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Washington could be gutted by Lorenzo Romar's firing

FILE - In this March 7, 2009 file photo, Washington coach Lorenzo Romar wears the net after he cut it from the rim as he celebrates with his team after Washington defeated Washington State 67-60 in an NCAA college basketball game to win the Pac-10 championship in Seattle. Washington announced Wednesday, March 15, 2017, that Romar had been fired after 15 seasons at the school. (AP Photo/Ted S. Warren, file)

SEATTLE (AP) — Washington is expected to become one of the most desirable destinations in college basketball after its decision to fire Lorenzo Romar but one with a lot of question marks.

The school has proven it can be a winner with a regular-season conference title, conference tournament titles and a trip to the Sweet 16 within the past 10 years.

What's not clear yet is how much Romar's firing Wednesday will affect the Huskies roster going into next season and how quickly a new coach can rebuild the foundation.

It's likely that Washington's roster will be gutted by the decision. That was the risk athletic director Jennifer Cohen was willing to take by releasing a coach who was almost universally beloved by current players, alumni and especially an incoming recruiting class that featured arguably the best high school senior in the country in Michael Porter Jr. But Cohen made it clear that one recruit or one class was not going to sway her decision.

"This was a comprehensive evaluation of the program so you look at all the factors that are involved and really think about what is the long-term vision for Husky basketball," Cohen said. "How do we build a sustainable model? When you have that commitment, when you decide that is how you're going to build your model, you're not really able to think about just one person or one recruiting class. You have to think about something a little bit longer term than that."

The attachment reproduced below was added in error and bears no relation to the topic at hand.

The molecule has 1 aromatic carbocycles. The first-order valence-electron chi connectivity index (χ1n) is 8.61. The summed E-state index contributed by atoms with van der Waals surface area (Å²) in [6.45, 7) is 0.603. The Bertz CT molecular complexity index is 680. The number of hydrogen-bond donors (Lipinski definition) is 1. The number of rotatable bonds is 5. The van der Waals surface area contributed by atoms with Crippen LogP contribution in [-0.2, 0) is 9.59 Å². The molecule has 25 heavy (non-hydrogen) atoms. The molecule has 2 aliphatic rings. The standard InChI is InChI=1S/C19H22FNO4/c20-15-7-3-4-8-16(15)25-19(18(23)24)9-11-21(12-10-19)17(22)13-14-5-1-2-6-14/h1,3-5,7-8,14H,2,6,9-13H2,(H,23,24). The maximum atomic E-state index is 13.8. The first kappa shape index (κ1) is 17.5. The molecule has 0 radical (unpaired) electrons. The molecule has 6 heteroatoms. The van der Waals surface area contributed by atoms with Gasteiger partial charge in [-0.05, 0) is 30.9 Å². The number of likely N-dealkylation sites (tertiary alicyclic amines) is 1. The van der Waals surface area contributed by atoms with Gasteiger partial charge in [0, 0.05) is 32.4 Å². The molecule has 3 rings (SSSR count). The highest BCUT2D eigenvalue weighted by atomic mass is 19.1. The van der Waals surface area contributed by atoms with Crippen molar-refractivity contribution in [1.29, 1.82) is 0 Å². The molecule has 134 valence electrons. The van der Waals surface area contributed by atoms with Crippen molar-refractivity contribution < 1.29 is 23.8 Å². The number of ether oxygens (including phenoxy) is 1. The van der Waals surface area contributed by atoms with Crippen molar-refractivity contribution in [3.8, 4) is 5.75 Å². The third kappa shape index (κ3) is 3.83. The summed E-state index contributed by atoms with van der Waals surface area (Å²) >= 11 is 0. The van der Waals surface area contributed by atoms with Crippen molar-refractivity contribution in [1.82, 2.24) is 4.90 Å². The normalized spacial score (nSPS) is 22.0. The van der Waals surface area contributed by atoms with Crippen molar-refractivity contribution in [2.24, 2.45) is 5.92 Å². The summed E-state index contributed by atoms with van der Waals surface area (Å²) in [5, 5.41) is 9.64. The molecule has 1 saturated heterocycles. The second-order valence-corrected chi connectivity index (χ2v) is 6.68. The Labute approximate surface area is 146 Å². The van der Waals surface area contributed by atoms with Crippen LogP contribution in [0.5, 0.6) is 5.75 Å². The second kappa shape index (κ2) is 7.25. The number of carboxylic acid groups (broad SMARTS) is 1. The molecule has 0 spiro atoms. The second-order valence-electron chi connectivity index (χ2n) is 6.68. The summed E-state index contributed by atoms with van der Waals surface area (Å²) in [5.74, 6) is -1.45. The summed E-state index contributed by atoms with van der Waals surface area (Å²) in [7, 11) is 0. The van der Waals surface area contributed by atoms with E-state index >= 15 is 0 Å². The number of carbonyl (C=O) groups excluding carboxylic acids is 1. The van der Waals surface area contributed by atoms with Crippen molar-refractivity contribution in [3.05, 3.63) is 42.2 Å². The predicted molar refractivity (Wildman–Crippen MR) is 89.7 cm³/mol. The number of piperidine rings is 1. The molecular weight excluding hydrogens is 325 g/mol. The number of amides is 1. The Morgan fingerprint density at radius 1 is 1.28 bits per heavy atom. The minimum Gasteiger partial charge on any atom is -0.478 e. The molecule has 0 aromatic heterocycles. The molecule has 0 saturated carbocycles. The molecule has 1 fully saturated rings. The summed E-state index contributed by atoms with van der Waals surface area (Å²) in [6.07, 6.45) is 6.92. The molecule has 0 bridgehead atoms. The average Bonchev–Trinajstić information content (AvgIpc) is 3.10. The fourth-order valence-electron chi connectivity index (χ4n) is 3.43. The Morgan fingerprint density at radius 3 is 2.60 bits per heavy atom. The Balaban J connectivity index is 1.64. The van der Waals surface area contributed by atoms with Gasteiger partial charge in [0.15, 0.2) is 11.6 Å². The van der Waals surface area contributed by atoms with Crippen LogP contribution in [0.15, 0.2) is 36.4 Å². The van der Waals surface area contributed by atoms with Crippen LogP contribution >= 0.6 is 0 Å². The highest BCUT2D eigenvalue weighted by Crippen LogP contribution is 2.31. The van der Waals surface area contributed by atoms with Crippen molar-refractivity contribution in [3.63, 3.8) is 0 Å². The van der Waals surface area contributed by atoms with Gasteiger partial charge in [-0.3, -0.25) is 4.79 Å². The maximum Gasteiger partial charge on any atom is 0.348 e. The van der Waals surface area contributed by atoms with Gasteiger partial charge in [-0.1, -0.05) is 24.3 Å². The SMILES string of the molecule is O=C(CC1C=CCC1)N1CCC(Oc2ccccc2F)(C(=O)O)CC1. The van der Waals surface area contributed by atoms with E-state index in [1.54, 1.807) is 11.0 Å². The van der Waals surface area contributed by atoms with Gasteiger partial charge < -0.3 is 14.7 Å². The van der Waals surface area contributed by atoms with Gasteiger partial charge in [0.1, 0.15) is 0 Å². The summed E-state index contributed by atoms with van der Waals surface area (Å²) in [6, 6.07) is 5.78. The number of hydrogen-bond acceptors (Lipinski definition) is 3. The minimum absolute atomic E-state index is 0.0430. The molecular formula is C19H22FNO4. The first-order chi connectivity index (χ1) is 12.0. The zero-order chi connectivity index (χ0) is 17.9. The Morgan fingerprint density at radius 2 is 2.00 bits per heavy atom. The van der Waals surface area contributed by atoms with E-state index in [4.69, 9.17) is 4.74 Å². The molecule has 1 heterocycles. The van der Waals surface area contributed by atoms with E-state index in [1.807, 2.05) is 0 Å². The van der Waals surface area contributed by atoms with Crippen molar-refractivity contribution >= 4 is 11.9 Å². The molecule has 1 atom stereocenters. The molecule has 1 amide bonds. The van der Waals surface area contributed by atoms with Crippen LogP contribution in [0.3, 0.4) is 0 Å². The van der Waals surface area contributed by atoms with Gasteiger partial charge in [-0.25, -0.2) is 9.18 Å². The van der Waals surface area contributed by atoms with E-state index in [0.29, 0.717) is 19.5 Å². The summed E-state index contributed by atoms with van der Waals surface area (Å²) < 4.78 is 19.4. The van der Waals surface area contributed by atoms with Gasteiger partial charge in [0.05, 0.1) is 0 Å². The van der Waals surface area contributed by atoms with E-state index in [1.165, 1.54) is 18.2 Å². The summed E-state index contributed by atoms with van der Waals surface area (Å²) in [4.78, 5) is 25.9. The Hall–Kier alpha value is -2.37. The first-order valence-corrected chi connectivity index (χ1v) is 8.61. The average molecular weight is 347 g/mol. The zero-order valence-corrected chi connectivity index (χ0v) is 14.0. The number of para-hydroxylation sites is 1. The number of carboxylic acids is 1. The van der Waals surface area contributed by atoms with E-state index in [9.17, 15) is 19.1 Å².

That recruiting class was the reason many believed Romar would get at least one more season. Porter, Daejon Davis, Jaylen Nowell and Blake Harris were supposed to form the foundation of a team that had Top 25 potential going into next season when combined with the returning players.

While it was a given that Porter would be a one-and-done player, the others were expected to be around for at least a few years to potentially stabilize the program.

All of that is at risk now. Porter is unlikely to stick around at a school that just dismissed his godfather and likely his father — Michael Porter Sr., an assistant on Romar's staff. Davis and Nowell are both from Seattle but had numerous other offers. Harris was lured from across the country by Romar's track record of developing guards for the NBA.

"Loved this coaching staff and couldn't wait to start something special next year...this hurts," Porter tweeted Wednesday night.

The new coach's job will include trying to persuade those players to honor their letters of intent as well as trying to keep current players.

There's also the potential blowback from alumni who have an affinity for the program because of Romar and spent many summers playing pickup games on campus. Before he ever played a college game, NBA-bound Washington star Markelle Fultz had already played summer pickup games against Isaiah Thomas and Jamal Crawford.

Cohen didn't provide many details about what she is seeking in a new coach. She said the group involved in the search would remain small.

"I'm looking for somebody that absolutely has a passion for developing young men on and off the court. That's who we are at the University of Washington. That's really important," Cohen said. "Somebody that has a high standard for excellence. And somebody that has a vision and a plan and understanding of what Washington's all about, and they know they can build a championship culture here."

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